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MOCVD-grown InP nanowires hit solar scene

Hokkaido University and Honda use patterned silica films as a template to deposit 12.3 percent conversion efficiency nanowires.

The budding field of nanowire solar cells could be enhanced by making compound semiconductor devices using selective-area epitaxial techniques, Japanese researchers say.

A collaboration between Japanese conglomerate Honda and Hokkaido University has produced InP core-shell nanowires that it claims are individually 12.3 percent efficient in converting light to electricity.

The researchers used an MOCVD production technique that avoids the problem of catalyst contamination seen in the most popular nanowire production approach, the vapor-liquid-solid growth method. That contamination problem reduces the efficiencies of the resulting nanowires.

Consequently, in a paper published in Applied Physics Express on February 29, the team says the efficiency it records is “quite high for a prototype device”.

Junichi Motohisa, a professor in the Hokkaido University team, explained that core-shell nanowires cells could offer a better compromise of light absorption and carrier diffusion than planar cells.

Motohisa and his co-workers produced a prototype cell using p-type core InP nanowires with an average internal diameter of 135 nm, surrounded by n-type material that increased the overall nanowire diameter to 209 nm.

“We started the development of solar cells with InP because issues related to surface states, which are sources of carrier recombination loss, are less important than in GaAs,” he told compoundsemiconductor.net.

The key to growing nanowires rather than continuous layers is a patterned 20 nm thick silica film formed on top of the cell s InP substrate.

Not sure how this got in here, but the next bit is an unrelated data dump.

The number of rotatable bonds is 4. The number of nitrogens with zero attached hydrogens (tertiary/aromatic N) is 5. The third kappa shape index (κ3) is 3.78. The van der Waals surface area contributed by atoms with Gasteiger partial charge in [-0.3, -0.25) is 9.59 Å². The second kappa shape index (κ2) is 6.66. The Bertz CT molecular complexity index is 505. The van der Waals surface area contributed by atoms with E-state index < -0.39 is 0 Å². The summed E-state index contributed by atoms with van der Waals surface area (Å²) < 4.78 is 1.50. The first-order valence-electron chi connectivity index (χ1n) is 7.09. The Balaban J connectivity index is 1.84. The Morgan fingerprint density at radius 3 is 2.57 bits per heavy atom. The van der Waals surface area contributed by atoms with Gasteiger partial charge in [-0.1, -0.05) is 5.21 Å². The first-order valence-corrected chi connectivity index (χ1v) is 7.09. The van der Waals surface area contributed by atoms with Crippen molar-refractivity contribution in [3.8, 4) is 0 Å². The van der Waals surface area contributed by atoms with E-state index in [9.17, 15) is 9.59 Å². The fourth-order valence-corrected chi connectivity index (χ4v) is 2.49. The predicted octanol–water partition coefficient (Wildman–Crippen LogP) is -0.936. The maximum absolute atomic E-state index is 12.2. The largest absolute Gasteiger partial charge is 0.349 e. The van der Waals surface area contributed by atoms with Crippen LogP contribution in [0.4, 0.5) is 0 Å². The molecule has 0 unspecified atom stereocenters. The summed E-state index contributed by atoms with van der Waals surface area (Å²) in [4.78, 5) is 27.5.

In this film the Honda and Hokkaido team formed 130 nm holes separated by 400 nm, using wet etching and electron-beam lithography. Motohisa says that nanoimprint lithography will be the most effective method for producing these patterns in large volumes.

After depositing the nanowires they made a photovoltaic device by filling the space between the nanowires with resin, then attaching silver/indium tin oxide and gold-zinc alloy electrodes.

The final cell had three active 2.0 mm  x 2.6 mm nanowire segments in its overall 1.0 cm  x 1.0 cm surface area.

Under Air Mass 1.5 Global (AM1.5G) standard illumination the cell produced 0.43 V open circuit voltage, at 3.37 percent overall efficiency.

While nanowire cells are clearly some way from commercialization, Motohisa emphasized that Honda's interest was reflected by its existing solar manufacturing operations in Japan.

The Hokkaido academic anticipates that nanowire solar cells will not see their first use in terrestrial power generation. “Space application is the most straightforward as GaAs or InP planar solar cells are mainly developed for that purpose,” he said.

Nanowires improve sunlight absorption by effectively working as an antireflective coating, Motohisa points out. Also, because the whole active area's surface is not covered with nanowires such cells use less semiconductor material overall.

“If the issues of material and production cost could be overcome, their potential high conversion efficiency would open up a possibility for consumer products,” he said.

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